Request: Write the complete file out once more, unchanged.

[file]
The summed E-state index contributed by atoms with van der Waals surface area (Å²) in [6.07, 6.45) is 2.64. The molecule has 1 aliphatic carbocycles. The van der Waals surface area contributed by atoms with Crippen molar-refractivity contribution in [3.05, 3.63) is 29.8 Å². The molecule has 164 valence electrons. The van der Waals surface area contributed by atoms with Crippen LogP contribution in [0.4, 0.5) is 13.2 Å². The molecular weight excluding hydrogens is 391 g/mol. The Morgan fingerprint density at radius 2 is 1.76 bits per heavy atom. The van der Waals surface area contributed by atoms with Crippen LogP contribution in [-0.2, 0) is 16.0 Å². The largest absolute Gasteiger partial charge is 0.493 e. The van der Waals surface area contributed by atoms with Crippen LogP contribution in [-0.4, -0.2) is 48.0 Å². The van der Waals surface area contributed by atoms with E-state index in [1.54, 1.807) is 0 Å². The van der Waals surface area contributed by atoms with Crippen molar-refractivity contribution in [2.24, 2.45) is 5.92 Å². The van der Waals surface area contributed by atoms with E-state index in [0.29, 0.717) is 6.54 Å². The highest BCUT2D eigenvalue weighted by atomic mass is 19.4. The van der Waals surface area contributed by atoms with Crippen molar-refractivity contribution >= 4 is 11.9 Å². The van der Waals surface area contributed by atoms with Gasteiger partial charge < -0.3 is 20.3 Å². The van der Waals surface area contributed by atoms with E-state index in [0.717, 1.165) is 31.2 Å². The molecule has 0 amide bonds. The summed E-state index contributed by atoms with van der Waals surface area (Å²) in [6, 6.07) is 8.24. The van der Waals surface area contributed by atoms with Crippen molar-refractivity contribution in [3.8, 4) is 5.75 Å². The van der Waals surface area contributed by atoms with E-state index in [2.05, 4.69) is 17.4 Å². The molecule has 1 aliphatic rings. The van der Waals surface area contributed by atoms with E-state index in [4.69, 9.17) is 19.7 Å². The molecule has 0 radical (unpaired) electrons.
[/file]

The summed E-state index contributed by atoms with van der Waals surface area (Å²) in [6.07, 6.45) is 2.64. The molecule has 1 aliphatic carbocycles. The van der Waals surface area contributed by atoms with Crippen molar-refractivity contribution in [3.05, 3.63) is 29.8 Å². The molecule has 164 valence electrons. The van der Waals surface area contributed by atoms with Crippen LogP contribution in [0.4, 0.5) is 13.2 Å². The molecular weight excluding hydrogens is 391 g/mol. The Morgan fingerprint density at radius 2 is 1.76 bits per heavy atom. The van der Waals surface area contributed by atoms with Crippen LogP contribution in [-0.2, 0) is 16.0 Å². The largest absolute Gasteiger partial charge is 0.493 e. The van der Waals surface area contributed by atoms with Crippen LogP contribution in [-0.4, -0.2) is 48.0 Å². The van der Waals surface area contributed by atoms with E-state index in [1.54, 1.807) is 0 Å². The van der Waals surface area contributed by atoms with Crippen molar-refractivity contribution in [2.24, 2.45) is 5.92 Å². The van der Waals surface area contributed by atoms with E-state index in [0.29, 0.717) is 6.54 Å². The highest BCUT2D eigenvalue weighted by atomic mass is 19.4. The van der Waals surface area contributed by atoms with Crippen molar-refractivity contribution >= 4 is 11.9 Å². The van der Waals surface area contributed by atoms with Gasteiger partial charge < -0.3 is 20.3 Å². The van der Waals surface area contributed by atoms with E-state index in [0.717, 1.165) is 31.2 Å². The molecule has 0 amide bonds. The summed E-state index contributed by atoms with van der Waals surface area (Å²) in [6, 6.07) is 8.24. The van der Waals surface area contributed by atoms with Crippen molar-refractivity contribution in [3.8, 4) is 5.75 Å². The van der Waals surface area contributed by atoms with E-state index in [2.05, 4.69) is 17.4 Å². The molecule has 1 aliphatic rings. The van der Waals surface area contributed by atoms with E-state index in [4.69, 9.17) is 19.7 Å². The molecule has 0 radical (unpaired) electrons.